The Crimson Armada is a metalcore group from Ohio that’s been getting a lot of attention lately. After listening to their new album, I can clearly see why. Although they touch on religious topics, as evidenced in the songs “Soulcrusher” and “Questioning God,” they are not to be considered a Christian band. They recorded Conviction with former Mychildren Mybride drummer Brian Hood (who also produced A Plea For Purging’s latest album The Marriage of Heaven and Hell), and this band will be sure to make shock waves in the music scene with their fine-tuned musicianship for those who take the time to listen.
I decided to sit on this album for a bit until writing the review so that I may read other reviews, and this band has been getting a lot of criticism that I don’t feel they rightfully deserve. I mean, I’ve heard they excessively rap in a nu-metal style, but in all honesty here, they don’t do it often and when they do, it’s actually good. Sure, this album may be full of breakdowns, and it may not be the most original album of the year, but it’s pretty damn good and not just another hardcore release that should be forgotten. Although I do have to agree with them on the fact that it’s completely different than Guardians. Gone is the death metal riffage, the vocalist’s constant high shrieks and the speed that was evident in the songs “Desecrated” and “Revelations.”
“Conviction” has one of the most perfect breakdown openers I’ve ever heard, with a perfectly timed bass drop that will get the crowd jumping and provide the energy that The Crimson Armada keeps throughout the rest of the song and well into the album. The gang vocals are also a welcome addition that weren’t evident in their previous album Guardians. Although the vocals were one thing that made the last album so good, the clean singing is very good. I never would have expected Saud Ahmed to make this transition so well.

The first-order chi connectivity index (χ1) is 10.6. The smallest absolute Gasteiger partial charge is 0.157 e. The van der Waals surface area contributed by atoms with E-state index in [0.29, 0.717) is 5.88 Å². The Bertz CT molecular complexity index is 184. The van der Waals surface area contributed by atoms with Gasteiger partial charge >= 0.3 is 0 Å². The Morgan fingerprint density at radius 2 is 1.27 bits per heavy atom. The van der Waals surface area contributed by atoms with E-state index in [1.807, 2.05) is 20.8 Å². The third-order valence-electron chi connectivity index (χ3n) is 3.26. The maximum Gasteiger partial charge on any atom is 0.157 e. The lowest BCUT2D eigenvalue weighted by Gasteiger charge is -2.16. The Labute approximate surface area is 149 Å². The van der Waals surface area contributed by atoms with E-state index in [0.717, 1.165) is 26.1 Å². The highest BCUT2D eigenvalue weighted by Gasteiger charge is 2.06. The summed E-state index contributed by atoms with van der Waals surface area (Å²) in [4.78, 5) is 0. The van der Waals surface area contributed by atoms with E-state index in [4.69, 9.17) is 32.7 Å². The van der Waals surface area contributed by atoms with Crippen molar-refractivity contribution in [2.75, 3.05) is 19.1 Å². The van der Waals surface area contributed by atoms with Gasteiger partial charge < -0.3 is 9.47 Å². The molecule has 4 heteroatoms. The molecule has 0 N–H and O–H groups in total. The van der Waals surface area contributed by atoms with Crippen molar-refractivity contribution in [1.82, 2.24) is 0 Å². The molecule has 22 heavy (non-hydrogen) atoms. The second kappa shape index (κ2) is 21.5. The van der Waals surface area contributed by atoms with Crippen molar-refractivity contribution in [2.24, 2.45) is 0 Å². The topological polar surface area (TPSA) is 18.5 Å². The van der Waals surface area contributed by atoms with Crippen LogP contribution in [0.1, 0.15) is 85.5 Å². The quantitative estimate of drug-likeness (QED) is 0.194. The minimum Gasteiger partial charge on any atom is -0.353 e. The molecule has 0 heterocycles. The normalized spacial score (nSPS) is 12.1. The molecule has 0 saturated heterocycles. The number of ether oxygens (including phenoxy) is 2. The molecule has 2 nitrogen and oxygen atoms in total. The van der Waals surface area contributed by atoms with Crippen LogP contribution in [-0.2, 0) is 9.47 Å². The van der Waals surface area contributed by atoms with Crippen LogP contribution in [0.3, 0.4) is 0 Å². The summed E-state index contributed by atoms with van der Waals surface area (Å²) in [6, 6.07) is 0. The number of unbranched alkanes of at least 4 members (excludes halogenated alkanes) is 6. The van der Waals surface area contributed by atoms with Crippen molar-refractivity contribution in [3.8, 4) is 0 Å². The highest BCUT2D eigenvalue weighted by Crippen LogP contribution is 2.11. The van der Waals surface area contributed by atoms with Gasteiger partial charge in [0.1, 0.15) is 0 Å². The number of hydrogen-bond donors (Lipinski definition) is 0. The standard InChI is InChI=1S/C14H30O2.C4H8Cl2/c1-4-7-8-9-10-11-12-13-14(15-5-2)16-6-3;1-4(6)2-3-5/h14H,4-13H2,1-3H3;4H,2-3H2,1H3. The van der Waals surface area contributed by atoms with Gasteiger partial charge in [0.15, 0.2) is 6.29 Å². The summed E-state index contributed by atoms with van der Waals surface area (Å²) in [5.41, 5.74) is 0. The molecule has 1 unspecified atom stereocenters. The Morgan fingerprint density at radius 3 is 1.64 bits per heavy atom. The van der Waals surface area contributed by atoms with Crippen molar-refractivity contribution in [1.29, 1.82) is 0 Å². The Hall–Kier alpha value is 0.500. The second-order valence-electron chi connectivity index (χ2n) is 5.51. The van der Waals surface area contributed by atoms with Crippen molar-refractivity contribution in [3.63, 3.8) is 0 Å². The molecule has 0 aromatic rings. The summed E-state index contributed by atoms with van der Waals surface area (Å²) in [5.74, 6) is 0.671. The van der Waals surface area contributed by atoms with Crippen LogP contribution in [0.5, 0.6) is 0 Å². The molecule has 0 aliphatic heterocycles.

“Composed Of Stone” is a track that has drawn the most criticism from others. Although it pretty much reeks of Emmure, it’s of when they were actually good, and not how they are now. The rapid drumming successfully saves the track from complete Emmure stench, and the imposing shrieking over the gothic soundscape the keys provide wouldn’t sound out of place on a black metal album. The spoken word parts in here put it back in the same territory it started out from, but the guitar solo makes its final mark and leaves a good impression on people to continue through the rest of the album.
“Questioning God” starts off with an epic breakdown that fills the soundscape of whatever you’re listening to the song on, be it headphones or speakers. The buildup at the fifty second mark is pretty noteworthy as well, although the hard-hitting section is too short and leads to Saud actually singing outward, which is a little unexpected here.
There’s not a dull moment on this entire album, other than the Emmure-esque parts that rarely show up. Definitely give this album a listen for yourself and draw your own conclusions, as I feel some of the other critics really didn’t know what they were talking about when listening to Conviction.